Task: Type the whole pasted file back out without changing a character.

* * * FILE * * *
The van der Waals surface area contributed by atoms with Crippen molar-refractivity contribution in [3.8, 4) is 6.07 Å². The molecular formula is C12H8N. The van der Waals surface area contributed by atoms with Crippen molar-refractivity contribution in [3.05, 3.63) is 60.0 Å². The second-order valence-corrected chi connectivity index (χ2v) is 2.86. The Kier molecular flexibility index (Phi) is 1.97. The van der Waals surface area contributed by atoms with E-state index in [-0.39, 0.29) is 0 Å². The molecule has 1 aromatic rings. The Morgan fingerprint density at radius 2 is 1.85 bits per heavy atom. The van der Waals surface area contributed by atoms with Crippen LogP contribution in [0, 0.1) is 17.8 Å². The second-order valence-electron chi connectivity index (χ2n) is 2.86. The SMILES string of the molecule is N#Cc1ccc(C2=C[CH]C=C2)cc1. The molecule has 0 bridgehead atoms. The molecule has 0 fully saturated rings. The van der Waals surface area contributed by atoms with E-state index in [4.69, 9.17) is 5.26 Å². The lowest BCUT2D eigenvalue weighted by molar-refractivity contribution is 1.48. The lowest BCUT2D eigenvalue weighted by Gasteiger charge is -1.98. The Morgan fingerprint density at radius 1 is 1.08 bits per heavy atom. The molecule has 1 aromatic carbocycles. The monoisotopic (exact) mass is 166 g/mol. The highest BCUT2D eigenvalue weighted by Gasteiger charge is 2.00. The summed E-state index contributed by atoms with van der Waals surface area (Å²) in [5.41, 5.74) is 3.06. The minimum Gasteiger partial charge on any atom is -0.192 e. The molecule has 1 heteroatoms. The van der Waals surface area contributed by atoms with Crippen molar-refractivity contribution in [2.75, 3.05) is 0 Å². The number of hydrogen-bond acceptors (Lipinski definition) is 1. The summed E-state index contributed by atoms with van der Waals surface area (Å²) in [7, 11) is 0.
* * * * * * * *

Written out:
The van der Waals surface area contributed by atoms with Crippen molar-refractivity contribution in [3.8, 4) is 6.07 Å². The molecular formula is C12H8N. The van der Waals surface area contributed by atoms with Crippen molar-refractivity contribution in [3.05, 3.63) is 60.0 Å². The second-order valence-corrected chi connectivity index (χ2v) is 2.86. The Kier molecular flexibility index (Phi) is 1.97. The van der Waals surface area contributed by atoms with E-state index in [-0.39, 0.29) is 0 Å². The molecule has 1 aromatic rings. The Morgan fingerprint density at radius 2 is 1.85 bits per heavy atom. The van der Waals surface area contributed by atoms with Crippen LogP contribution in [0, 0.1) is 17.8 Å². The second-order valence-electron chi connectivity index (χ2n) is 2.86. The SMILES string of the molecule is N#Cc1ccc(C2=C[CH]C=C2)cc1. The molecule has 0 bridgehead atoms. The molecule has 0 fully saturated rings. The van der Waals surface area contributed by atoms with E-state index in [4.69, 9.17) is 5.26 Å². The lowest BCUT2D eigenvalue weighted by molar-refractivity contribution is 1.48. The lowest BCUT2D eigenvalue weighted by Gasteiger charge is -1.98. The Morgan fingerprint density at radius 1 is 1.08 bits per heavy atom. The molecule has 1 aromatic carbocycles. The monoisotopic (exact) mass is 166 g/mol. The highest BCUT2D eigenvalue weighted by Gasteiger charge is 2.00. The summed E-state index contributed by atoms with van der Waals surface area (Å²) in [5.41, 5.74) is 3.06. The minimum Gasteiger partial charge on any atom is -0.192 e. The molecule has 1 heteroatoms. The van der Waals surface area contributed by atoms with Crippen molar-refractivity contribution in [2.75, 3.05) is 0 Å². The number of hydrogen-bond acceptors (Lipinski definition) is 1. The summed E-state index contributed by atoms with van der Waals surface area (Å²) in [7, 11) is 0.